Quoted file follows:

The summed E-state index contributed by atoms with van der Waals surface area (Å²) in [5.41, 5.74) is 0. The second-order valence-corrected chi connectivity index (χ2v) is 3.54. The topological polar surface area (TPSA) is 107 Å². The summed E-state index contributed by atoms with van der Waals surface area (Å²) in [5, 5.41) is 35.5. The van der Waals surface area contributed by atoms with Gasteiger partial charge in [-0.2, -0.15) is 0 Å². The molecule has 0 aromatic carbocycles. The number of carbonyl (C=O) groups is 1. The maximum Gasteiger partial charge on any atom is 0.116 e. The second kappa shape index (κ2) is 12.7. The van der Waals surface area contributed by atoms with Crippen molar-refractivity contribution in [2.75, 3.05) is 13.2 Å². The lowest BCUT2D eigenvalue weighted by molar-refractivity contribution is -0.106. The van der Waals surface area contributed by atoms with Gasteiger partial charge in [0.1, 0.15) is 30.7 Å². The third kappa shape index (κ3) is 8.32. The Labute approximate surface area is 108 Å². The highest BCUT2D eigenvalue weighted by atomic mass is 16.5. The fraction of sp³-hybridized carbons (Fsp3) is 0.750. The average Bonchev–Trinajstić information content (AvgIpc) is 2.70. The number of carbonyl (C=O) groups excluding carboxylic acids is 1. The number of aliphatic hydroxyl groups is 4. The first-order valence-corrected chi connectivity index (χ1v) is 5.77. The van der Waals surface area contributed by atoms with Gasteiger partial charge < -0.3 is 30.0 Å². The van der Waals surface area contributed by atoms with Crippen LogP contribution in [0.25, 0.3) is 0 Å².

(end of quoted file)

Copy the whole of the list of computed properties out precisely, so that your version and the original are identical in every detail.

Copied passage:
The summed E-state index contributed by atoms with van der Waals surface area (Å²) in [5.41, 5.74) is 0. The second-order valence-corrected chi connectivity index (χ2v) is 3.54. The topological polar surface area (TPSA) is 107 Å². The summed E-state index contributed by atoms with van der Waals surface area (Å²) in [5, 5.41) is 35.5. The van der Waals surface area contributed by atoms with Gasteiger partial charge in [-0.2, -0.15) is 0 Å². The molecule has 0 aromatic carbocycles. The number of carbonyl (C=O) groups is 1. The maximum Gasteiger partial charge on any atom is 0.116 e. The second kappa shape index (κ2) is 12.7. The van der Waals surface area contributed by atoms with Crippen molar-refractivity contribution in [2.75, 3.05) is 13.2 Å². The lowest BCUT2D eigenvalue weighted by molar-refractivity contribution is -0.106. The van der Waals surface area contributed by atoms with Gasteiger partial charge in [0.1, 0.15) is 30.7 Å². The third kappa shape index (κ3) is 8.32. The Labute approximate surface area is 108 Å². The highest BCUT2D eigenvalue weighted by atomic mass is 16.5. The fraction of sp³-hybridized carbons (Fsp3) is 0.750. The average Bonchev–Trinajstić information content (AvgIpc) is 2.70. The number of carbonyl (C=O) groups excluding carboxylic acids is 1. The number of aliphatic hydroxyl groups is 4. The first-order valence-corrected chi connectivity index (χ1v) is 5.77. The van der Waals surface area contributed by atoms with Gasteiger partial charge < -0.3 is 30.0 Å². The van der Waals surface area contributed by atoms with Crippen LogP contribution in [0.25, 0.3) is 0 Å².